Mon, 24 Jan 2022 12:35:08 GMT
Sinking, an eight-minute film from Women’s Aid, opens with a black screen and the sound of water splashing. A voice-over soon starts to recite wedding vows, full of trepidation. Shot on 35mm film and directed by Shaun James Grant, the film’s post-production was handled by OKAY STUDIO; editor, Jo Lewandowska, colourist, Ruth Wardell, and VFX artist, Bevis Jones.
The film is a tense and emotional exploration of a seemingly idyllic life, with a dream-like appearance that lulls the viewer into a sense of security. The true horror of the protagonist’s - Rose - circumstances are slowly revealed with tender close-up shots detailing the emotional turmoil she’s going through. Portrayed by Emma Nihil, Rose is seen suffering, trying to carry on as normal, and ultimately breaking down as the reality of the abusive marriage she’s in slowly dawns.
Jo’s edit took an experimental approach under Shaun’s direction. Both collaborated together to create a sense of entrapment and a constant presence of Rose’s husband, even when he wasn’t in shot, to further build tension and a sense of unease. Ruth’s colour grading worked in harmony with the captured footage, helping to ground the film between a dream-like space and reality. Finally, subtle VFX further balances the two moods, without taking away from the real, raw emotion of the film.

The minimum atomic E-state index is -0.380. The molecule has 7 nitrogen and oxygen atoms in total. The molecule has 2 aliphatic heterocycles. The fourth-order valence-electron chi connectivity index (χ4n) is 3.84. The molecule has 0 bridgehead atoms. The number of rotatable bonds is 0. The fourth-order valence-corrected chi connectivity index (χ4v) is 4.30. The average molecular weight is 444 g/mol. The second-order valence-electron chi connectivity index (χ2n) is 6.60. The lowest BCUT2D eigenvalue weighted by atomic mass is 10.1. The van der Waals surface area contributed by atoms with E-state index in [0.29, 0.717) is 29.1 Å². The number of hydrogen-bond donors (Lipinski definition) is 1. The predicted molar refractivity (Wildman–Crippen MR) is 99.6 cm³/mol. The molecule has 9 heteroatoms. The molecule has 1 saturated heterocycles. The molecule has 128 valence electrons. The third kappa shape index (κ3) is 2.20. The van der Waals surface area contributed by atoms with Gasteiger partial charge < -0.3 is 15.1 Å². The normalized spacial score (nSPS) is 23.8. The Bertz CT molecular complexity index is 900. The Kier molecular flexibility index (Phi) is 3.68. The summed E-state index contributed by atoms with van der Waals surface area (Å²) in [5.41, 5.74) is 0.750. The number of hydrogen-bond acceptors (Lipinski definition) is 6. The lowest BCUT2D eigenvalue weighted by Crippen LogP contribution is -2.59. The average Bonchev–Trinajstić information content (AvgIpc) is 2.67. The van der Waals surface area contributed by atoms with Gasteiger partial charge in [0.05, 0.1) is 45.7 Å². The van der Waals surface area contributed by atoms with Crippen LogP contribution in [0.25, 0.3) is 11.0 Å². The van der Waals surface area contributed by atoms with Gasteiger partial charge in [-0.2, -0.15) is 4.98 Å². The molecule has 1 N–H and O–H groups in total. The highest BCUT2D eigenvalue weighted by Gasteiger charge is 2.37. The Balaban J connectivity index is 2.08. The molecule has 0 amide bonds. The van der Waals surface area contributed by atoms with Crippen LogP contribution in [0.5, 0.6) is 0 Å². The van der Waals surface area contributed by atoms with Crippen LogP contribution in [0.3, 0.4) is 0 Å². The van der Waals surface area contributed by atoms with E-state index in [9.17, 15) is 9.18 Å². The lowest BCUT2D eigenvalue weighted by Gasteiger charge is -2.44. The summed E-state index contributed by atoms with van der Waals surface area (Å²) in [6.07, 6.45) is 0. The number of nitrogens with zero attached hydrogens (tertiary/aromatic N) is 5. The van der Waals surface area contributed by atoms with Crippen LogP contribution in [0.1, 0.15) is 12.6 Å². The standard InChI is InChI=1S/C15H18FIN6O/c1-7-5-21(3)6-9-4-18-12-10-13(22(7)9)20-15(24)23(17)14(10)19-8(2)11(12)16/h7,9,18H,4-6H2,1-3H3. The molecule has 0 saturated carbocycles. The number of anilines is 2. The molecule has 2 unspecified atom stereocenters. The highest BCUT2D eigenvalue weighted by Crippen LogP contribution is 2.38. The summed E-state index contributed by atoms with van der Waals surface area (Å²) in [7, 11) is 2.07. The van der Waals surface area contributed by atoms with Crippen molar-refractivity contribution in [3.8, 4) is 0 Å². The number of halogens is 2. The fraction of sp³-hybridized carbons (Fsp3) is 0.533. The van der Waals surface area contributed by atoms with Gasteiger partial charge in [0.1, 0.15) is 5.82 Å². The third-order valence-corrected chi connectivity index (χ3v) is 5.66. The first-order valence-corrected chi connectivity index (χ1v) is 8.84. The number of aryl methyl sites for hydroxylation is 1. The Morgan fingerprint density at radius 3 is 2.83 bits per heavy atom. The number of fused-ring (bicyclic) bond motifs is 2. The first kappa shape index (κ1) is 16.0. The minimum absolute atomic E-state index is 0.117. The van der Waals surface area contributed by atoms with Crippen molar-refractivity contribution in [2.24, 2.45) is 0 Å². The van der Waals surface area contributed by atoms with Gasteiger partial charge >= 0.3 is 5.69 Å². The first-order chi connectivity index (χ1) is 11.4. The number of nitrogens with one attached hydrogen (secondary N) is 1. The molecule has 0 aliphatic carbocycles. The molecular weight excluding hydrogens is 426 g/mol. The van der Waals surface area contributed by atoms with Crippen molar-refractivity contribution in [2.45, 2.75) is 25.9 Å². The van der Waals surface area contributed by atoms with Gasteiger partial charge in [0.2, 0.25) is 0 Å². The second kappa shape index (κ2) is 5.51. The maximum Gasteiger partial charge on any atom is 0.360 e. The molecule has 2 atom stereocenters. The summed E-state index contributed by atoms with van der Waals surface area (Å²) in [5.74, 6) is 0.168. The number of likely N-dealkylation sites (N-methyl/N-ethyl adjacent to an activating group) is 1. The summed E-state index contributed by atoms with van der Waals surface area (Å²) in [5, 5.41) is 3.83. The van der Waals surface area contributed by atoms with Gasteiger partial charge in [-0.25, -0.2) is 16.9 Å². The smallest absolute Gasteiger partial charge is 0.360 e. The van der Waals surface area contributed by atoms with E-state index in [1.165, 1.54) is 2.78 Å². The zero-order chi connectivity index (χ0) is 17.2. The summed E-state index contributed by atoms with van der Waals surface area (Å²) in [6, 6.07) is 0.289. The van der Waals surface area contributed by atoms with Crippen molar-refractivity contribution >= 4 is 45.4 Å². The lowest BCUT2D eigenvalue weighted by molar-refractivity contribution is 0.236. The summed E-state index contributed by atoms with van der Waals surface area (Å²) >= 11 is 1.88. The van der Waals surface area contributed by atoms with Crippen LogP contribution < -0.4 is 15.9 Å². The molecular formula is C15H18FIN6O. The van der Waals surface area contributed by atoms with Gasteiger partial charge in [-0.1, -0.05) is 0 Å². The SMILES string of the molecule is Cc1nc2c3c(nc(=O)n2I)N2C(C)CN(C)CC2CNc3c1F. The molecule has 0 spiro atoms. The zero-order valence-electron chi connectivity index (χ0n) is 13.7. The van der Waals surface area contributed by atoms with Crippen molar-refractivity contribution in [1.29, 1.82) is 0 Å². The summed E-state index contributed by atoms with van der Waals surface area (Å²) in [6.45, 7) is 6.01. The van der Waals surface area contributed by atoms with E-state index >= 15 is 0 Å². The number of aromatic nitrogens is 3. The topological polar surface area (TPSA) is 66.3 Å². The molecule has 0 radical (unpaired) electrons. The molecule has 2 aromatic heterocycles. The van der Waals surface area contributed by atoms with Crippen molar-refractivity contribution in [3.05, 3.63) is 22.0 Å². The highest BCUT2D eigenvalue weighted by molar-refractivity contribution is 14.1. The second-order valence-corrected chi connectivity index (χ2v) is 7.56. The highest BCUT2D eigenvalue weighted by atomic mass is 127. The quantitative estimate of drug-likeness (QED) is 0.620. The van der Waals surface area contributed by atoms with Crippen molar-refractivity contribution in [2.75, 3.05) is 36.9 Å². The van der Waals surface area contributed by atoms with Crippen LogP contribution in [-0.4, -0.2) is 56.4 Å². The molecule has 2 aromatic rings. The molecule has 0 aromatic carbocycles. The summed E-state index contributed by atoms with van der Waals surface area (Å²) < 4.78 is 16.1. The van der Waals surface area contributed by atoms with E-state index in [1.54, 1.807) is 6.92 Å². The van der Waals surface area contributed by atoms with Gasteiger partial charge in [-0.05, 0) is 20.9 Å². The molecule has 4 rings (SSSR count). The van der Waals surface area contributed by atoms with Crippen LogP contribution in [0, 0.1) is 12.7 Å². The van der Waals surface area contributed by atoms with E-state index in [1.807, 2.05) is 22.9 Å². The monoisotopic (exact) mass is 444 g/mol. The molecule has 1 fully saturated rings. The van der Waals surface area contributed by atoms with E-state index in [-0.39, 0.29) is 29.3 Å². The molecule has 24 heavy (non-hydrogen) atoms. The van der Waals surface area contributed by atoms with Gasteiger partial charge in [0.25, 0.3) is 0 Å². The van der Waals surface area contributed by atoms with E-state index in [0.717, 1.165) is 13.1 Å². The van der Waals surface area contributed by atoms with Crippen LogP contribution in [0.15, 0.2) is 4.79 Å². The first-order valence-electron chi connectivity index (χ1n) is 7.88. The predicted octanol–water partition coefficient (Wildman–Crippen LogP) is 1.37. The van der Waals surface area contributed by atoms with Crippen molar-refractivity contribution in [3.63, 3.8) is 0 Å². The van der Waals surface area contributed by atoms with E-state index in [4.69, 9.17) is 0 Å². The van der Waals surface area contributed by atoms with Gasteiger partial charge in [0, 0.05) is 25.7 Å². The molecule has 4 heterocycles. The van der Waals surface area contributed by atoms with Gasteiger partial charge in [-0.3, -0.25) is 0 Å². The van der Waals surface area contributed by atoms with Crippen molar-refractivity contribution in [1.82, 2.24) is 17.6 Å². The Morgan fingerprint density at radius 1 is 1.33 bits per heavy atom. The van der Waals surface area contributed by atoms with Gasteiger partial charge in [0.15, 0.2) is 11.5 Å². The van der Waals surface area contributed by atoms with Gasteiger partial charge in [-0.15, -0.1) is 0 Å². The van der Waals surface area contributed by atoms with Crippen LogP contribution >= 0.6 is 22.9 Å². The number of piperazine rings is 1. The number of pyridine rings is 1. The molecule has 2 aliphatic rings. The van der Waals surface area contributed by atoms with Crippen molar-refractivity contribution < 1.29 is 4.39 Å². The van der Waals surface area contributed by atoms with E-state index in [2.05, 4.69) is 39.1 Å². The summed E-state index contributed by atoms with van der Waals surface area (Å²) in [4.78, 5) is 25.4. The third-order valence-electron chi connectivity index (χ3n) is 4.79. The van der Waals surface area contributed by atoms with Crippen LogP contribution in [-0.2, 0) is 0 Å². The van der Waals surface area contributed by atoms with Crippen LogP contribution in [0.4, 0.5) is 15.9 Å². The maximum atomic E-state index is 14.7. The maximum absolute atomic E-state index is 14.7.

LBB’s Zhenya Tsenzharyk spoke to Jo Lewandowska, editor, and Ruth Wardell, colourist, about the rewarding process of working on the film and how post-production played a vital role in conveying its poignant message.
Jo> Initially I received the script that Shaun wrote with his writing partner, Luke Shenton Sharp. The story and the characters were already really well fleshed out but Shaun wanted to try a slightly different approach and treat the script more like a guide. We talked a lot about the importance of the message and the feeling we were trying to convey and how we could achieve it without being constrained by the script.
Jo> We started off by creating a linear edit and quickly made the decision to shake things up and go with a more experimental approach. Shaun wanted to convey the feeling of physical and emotional entrapment. Our main character is living a seemingly idyllic life but inside she’s stuck, unable to break the cycle of abuse. As we kept asking ourselves what motivates her, we decided to add marital vows in VO at the beginning and at the end of the film.
This created a really interesting framework that we could then base the edit around. It’s the constant reminder of the promise she’s made that drives each scene. In the majority of the film the protagonist is alone but her husband is always present in the background: his voice, his touch, his anger or absence. There’s a mixture of hope and despair in the final scenes. We wanted to leave the viewer feeling that there’s a way out but it isn’t as simple as it may seem.
Jo> We were working with 16mm footage so there was a limited amount of material - approximately 2 x 45mins reels. Each take, however, was well planned out ahead of time so there was an abundance of stunning visuals and outstanding performances from the actors.